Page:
Picturing Jewish Vacationland: The Borscht Belt, Then and Now
It is easy to satisfy our age-old fascination with ruins and remains these days. Photographs of crumbling factories, ghost towns, and closed-down amusement parks proliferate on the web, prompting adventurers to seek out sites of decay for themselves. The more forbidden or hazardous a place, the more alluring the subject—note, for example, the popularity of images of worn-out neighborhoods in Detroit or the “zone of alienation” in Chernobyl. Critics, such as writer-photographer James Griffioen, say ruin photography exploits and fetishizes decay while detaching viewers from its negative effects. Some even call the genre “ruin porn,” a term Griffioen coined in 2009.
Many artists fight back against perceptions of fetishism by bringing context and analysis to their collections. Marisa Scheinfeld’s new book, The Borscht Belt: Revisiting the Remains of America’s Jewish Vacationland (Cornell Univ. Press, 2016), argues convincingly that the ruins captured by her lens form an essential contribution to the history of American Jewish life. The work assembles recent images of abandoned hotels and bungalows in the Catskill Mountains that once represented the thriving “Borscht Belt.” From the 1920s to the early 1970s, at a time when other American tourist destinations refused to welcome them, thousands of first- and second-generation Jewish immigrants flocked to resorts in the Borscht Belt. Vacationers entertained themselves at swimming pools, lounge areas, and theater halls, making powerful social and cultural connections along the way.
Gradually the Catskills lost their appeal; by the mid-1990s, most of the resorts had been sold off or closed down. The causes for the area’s decline are varied. Taste for the brand of leisure offered in mountain settings waned, and new forms of travel became more accessible and affordable. Jews also faced less discrimination at mainstream American destinations and no longer felt the need for Jewish-dominated establishments.
Surprisingly, these properties have not been repurposed or demolished. As the book reveals, the ghosts of the Borscht Belt still linger. Scheinfeld’s haunting and often beautiful photos show empty pools blanketed with plant growth, corridors piled high with debris, and walls colored from floor to ceiling with graffiti. There are even dusty guest rooms that still contain beds, phones, and television sets that were never claimed or cleared away. Sometimes the images conjure up feelings of interruption or hiatus, as if employees and guests expected the next day to be business as usual.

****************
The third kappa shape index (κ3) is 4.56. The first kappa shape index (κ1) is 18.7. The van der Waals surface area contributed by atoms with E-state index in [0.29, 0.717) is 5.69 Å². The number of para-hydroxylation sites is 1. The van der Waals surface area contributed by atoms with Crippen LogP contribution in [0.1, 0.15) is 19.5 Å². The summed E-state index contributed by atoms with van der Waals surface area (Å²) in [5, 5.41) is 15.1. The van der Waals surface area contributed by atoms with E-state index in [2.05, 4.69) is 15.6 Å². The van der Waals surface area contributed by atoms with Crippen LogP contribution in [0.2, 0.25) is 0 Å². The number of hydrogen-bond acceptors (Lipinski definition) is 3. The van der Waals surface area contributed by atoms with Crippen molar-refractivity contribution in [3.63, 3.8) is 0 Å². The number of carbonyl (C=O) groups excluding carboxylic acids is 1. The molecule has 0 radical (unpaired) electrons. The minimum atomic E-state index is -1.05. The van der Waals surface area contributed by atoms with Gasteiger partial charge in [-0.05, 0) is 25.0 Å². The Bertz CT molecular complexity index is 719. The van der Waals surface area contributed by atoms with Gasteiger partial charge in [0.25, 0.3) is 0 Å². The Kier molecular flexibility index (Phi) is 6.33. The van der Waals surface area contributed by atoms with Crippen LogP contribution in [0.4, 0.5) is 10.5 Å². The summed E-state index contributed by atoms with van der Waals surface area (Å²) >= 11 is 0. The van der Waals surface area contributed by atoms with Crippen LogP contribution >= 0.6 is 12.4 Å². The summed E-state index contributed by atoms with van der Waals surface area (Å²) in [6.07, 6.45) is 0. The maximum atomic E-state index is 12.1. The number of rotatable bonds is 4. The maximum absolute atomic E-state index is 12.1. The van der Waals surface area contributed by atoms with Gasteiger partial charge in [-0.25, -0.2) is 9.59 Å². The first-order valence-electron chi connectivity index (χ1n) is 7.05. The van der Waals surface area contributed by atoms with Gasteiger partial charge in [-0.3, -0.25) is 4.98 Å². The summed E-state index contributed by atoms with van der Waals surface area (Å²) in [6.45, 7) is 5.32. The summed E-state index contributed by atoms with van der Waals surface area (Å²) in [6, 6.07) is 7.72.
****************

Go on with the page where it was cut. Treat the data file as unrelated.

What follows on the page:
These photographs, when joined with narrative, can help scholars provide a more complete explanation of the socioeconomic developments that brought the Borscht Belt to ruin than written accounts alone. As Jenna Weissman Joselit points out in one of the book’s two introductory essays, picture-taking has always been the medium of choice for both relating to and examining the Borscht Belt. Numerous histories and memoirs, such as Irwin Richman’s Borscht Belt Bungalows (1998) and Ross Padluck’s Catskill Resorts: Lost Architecture of Paradise (2013), present examples of colorful, flashy ads that lured Jewish vacationers to these idyllic resorts, as well as family photographs that provide a window into social tastes and habits.
Scheinfeld’s work continues this tradition, reminding us that the processes of death and deconstruction are equally valid sources of information. The photographer explains that many of the scenes she captured have already been altered by new visits from teenage trespassers, urban explorers, and animals—topics that can be springboards for new social, material, and environmental histories.
The abandoned structures displayed in The Borscht Belt might upset those who still remember the vacationland in its glory days. Scheinfeld (who spent part of her own childhood vacationing in the Borscht Belt) put “revisiting” in the book’s title to emphasize the weight of nostalgia on the project. Though some might react to the images with disgust, curiosity, or wonder, in this example of an oft-maligned genre, aesthetic allure is a conduit for new interrogations of the past.
Elizabeth Elliott is program assistant at the AHA.
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